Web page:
Irina Bokova, director-general of UNESCO, describes how the education mission of the organization is being pursued through vital programs like Education for All and UNESCO's Literacy Initiative for Empowerment in countries such as Afghanistan, Iraq, South Sudan, the Democratic Republic of Congo, Egypt, and 35 countries with some of the world's lowest literacy rates. She
highlights the organization's unique programs for education professionals and young people on anti-racism, tolerance and the promotion of a culture of human rights and mutual understanding.
UNESCO's education mission stretches from early childhood through adulthood, from technical and vocational education and training for youth to second-chance opportunities and professional development. "A 30 percent reduction in funding affects all these efforts," Bokova writes.
The cuts were a chance "for UNESCO to clean house, establish a sound and sustainable financial footing, reduce its administrative staff and revamp its education staff, and generally seize the initiative to become once again the premier global education agency," wrote Nicholas Burnett, managing director of Results for Development Institute and former UNESCO assistant director-general for education. But since the organization did not take advantage of this opportunity, he recommends the U.S. should re-engage with UNESCO but use the funding as a way to force desperately needed reorganization of UNESCO's operations and priorities.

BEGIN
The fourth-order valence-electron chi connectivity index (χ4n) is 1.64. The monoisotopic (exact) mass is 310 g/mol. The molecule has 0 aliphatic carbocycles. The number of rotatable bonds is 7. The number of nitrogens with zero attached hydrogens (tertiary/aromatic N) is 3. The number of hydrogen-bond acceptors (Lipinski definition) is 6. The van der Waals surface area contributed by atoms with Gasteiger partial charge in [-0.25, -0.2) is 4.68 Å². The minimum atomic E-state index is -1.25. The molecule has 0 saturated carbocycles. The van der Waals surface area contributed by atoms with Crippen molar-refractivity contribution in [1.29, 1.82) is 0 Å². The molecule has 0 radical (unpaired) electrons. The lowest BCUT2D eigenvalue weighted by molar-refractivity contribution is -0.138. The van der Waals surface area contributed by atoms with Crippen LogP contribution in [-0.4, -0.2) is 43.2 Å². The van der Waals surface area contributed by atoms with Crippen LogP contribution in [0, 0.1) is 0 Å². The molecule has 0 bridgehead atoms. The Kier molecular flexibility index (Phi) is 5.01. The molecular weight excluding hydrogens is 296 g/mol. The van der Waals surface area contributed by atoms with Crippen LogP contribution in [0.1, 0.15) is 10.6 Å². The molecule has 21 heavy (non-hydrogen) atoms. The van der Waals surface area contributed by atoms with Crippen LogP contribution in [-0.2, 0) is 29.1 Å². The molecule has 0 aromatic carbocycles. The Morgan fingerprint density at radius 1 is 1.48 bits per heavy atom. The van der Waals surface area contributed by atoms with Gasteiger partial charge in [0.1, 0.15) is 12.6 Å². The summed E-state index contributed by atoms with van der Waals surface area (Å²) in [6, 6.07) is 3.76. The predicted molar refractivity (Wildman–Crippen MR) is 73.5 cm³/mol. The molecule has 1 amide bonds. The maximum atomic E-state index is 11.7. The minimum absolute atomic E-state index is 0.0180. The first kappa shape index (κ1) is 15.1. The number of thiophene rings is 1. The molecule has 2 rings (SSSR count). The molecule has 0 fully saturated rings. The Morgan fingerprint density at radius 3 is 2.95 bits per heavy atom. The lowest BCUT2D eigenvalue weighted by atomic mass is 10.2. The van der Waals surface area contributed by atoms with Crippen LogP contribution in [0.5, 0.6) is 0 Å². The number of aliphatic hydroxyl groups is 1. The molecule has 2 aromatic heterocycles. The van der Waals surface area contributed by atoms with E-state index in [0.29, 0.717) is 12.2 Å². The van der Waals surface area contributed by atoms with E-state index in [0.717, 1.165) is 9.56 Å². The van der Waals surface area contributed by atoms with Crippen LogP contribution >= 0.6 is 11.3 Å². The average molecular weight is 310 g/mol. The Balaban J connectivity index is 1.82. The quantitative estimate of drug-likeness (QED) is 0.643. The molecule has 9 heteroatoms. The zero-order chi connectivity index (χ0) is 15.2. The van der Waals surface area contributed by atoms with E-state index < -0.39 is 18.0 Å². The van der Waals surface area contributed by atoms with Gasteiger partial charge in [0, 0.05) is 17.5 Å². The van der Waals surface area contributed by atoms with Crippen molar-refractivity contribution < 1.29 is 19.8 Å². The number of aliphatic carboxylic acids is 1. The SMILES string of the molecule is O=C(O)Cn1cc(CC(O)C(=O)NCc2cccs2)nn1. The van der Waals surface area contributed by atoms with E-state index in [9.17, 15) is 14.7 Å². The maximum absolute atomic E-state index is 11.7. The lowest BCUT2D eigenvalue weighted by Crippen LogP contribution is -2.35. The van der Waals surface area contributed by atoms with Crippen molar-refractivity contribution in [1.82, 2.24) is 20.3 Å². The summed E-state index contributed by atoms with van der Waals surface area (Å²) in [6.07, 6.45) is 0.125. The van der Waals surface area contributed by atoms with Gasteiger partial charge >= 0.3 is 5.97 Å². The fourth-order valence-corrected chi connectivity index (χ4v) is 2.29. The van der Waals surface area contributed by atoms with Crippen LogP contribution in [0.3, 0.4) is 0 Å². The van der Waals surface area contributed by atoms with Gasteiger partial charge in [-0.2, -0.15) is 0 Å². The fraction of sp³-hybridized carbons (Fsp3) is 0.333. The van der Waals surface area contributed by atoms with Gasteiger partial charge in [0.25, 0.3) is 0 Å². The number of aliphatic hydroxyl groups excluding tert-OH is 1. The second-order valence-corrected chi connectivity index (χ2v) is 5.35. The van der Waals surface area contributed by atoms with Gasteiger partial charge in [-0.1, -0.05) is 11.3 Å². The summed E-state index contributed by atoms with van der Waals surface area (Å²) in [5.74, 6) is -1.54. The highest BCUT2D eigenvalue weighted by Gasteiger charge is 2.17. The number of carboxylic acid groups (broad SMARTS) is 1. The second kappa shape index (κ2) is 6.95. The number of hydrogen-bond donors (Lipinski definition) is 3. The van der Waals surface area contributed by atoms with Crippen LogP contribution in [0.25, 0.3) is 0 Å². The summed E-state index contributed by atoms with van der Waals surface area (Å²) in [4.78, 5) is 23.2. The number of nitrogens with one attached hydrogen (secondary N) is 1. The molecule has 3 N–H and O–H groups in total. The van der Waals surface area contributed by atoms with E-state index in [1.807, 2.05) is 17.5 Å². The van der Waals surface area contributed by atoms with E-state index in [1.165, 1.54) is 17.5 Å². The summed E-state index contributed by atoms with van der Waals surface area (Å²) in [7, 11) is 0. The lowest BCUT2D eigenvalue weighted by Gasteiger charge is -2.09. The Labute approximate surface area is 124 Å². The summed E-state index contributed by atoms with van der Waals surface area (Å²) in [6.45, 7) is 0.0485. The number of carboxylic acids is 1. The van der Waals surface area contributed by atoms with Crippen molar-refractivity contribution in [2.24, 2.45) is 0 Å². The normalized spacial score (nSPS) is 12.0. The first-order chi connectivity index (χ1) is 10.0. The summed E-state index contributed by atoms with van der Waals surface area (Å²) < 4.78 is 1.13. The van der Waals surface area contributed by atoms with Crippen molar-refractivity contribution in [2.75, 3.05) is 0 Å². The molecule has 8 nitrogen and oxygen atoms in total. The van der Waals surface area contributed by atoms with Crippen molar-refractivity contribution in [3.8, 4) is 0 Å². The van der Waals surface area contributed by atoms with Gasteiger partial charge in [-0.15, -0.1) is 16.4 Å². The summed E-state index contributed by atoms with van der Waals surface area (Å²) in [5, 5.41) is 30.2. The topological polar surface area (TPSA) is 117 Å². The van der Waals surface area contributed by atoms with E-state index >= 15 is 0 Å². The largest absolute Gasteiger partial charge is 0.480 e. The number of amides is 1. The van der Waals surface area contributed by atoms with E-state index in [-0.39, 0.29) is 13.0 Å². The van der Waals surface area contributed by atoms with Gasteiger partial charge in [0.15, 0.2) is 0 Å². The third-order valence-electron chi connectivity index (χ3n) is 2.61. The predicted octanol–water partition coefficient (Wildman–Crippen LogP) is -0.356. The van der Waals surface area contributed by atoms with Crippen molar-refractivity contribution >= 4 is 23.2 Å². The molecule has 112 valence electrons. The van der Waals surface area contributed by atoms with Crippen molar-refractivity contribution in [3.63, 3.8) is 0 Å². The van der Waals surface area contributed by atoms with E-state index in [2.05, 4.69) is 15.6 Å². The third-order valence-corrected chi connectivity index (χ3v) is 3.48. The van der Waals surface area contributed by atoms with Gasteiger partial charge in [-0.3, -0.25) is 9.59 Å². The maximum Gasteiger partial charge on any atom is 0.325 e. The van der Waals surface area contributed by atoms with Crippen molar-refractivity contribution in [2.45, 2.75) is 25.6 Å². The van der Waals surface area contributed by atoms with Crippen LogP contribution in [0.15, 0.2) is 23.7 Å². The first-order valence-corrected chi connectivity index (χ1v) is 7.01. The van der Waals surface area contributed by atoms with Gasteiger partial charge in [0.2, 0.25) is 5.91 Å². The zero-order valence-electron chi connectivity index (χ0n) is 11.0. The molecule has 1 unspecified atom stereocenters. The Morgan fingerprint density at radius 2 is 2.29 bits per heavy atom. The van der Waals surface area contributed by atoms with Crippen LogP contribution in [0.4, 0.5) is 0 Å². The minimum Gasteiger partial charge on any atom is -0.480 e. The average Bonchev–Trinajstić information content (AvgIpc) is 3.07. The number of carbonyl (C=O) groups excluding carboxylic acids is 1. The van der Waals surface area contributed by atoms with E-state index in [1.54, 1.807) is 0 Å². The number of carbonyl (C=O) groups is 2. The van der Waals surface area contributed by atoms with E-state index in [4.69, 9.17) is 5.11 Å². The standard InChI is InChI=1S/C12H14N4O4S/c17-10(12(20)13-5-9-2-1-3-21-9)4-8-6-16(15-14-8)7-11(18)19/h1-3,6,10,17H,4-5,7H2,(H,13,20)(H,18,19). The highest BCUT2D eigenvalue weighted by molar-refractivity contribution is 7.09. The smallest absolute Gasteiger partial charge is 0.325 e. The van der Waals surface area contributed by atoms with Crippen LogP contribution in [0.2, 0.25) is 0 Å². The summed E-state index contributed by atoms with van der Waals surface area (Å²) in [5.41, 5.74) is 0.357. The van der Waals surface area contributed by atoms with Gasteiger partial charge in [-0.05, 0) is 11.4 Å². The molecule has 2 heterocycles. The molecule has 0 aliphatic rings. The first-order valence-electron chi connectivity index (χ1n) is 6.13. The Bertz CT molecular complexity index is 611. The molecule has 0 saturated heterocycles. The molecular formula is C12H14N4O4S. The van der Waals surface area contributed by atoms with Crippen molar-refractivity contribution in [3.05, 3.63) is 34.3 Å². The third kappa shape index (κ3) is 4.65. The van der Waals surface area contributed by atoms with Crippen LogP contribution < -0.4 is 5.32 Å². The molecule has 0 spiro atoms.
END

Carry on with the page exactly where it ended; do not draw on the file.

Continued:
Emily Vargas-Baron, director of The RISE Institute, reviews several key education programs that will likely be negatively affected by the lack of funds. Many of them are in critical, developing areas of interest to the United States and the European Union, such as Sub-Saharan Africa, South Asia, Southeast Asia, Latin America and the Caribbean. She agrees the cut might create an opportunity for some inward reflection and improvements of the organization but says, "in the short run, several UNESCO initiatives that are of value to education programs in the U.S., support U.S. foreign policy activities, and collaborate with our agenda for international development and cooperation will be heavily impacted."